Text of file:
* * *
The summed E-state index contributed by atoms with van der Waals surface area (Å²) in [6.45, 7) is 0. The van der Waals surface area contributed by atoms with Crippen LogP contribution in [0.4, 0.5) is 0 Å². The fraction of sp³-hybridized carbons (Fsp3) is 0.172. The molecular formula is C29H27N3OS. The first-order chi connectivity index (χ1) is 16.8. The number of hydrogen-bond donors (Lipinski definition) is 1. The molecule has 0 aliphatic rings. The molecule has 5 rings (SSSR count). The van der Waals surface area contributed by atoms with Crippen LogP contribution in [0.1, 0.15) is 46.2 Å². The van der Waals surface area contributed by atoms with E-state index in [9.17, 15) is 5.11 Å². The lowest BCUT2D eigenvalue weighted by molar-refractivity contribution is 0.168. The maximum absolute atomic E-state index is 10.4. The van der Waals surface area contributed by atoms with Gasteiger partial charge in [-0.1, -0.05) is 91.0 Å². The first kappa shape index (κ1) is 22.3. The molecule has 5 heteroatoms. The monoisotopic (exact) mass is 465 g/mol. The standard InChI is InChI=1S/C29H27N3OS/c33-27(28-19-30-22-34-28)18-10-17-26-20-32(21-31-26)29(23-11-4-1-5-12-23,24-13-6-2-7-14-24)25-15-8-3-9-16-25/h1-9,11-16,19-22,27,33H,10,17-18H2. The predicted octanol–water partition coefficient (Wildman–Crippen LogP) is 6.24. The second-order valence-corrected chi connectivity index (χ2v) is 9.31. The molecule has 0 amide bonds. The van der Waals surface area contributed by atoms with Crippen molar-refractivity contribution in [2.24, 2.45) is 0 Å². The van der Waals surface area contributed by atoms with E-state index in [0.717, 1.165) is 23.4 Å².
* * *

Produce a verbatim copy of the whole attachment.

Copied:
The summed E-state index contributed by atoms with van der Waals surface area (Å²) in [6.45, 7) is 0. The van der Waals surface area contributed by atoms with Crippen LogP contribution in [0.4, 0.5) is 0 Å². The fraction of sp³-hybridized carbons (Fsp3) is 0.172. The molecular formula is C29H27N3OS. The first-order chi connectivity index (χ1) is 16.8. The number of hydrogen-bond donors (Lipinski definition) is 1. The molecule has 0 aliphatic rings. The molecule has 5 rings (SSSR count). The van der Waals surface area contributed by atoms with Crippen LogP contribution in [0.1, 0.15) is 46.2 Å². The van der Waals surface area contributed by atoms with E-state index in [9.17, 15) is 5.11 Å². The lowest BCUT2D eigenvalue weighted by molar-refractivity contribution is 0.168. The maximum absolute atomic E-state index is 10.4. The van der Waals surface area contributed by atoms with Gasteiger partial charge in [-0.1, -0.05) is 91.0 Å². The first kappa shape index (κ1) is 22.3. The molecule has 5 heteroatoms. The monoisotopic (exact) mass is 465 g/mol. The standard InChI is InChI=1S/C29H27N3OS/c33-27(28-19-30-22-34-28)18-10-17-26-20-32(21-31-26)29(23-11-4-1-5-12-23,24-13-6-2-7-14-24)25-15-8-3-9-16-25/h1-9,11-16,19-22,27,33H,10,17-18H2. The predicted octanol–water partition coefficient (Wildman–Crippen LogP) is 6.24. The second-order valence-corrected chi connectivity index (χ2v) is 9.31. The molecule has 0 amide bonds. The van der Waals surface area contributed by atoms with Crippen molar-refractivity contribution in [2.24, 2.45) is 0 Å². The van der Waals surface area contributed by atoms with E-state index in [0.717, 1.165) is 23.4 Å².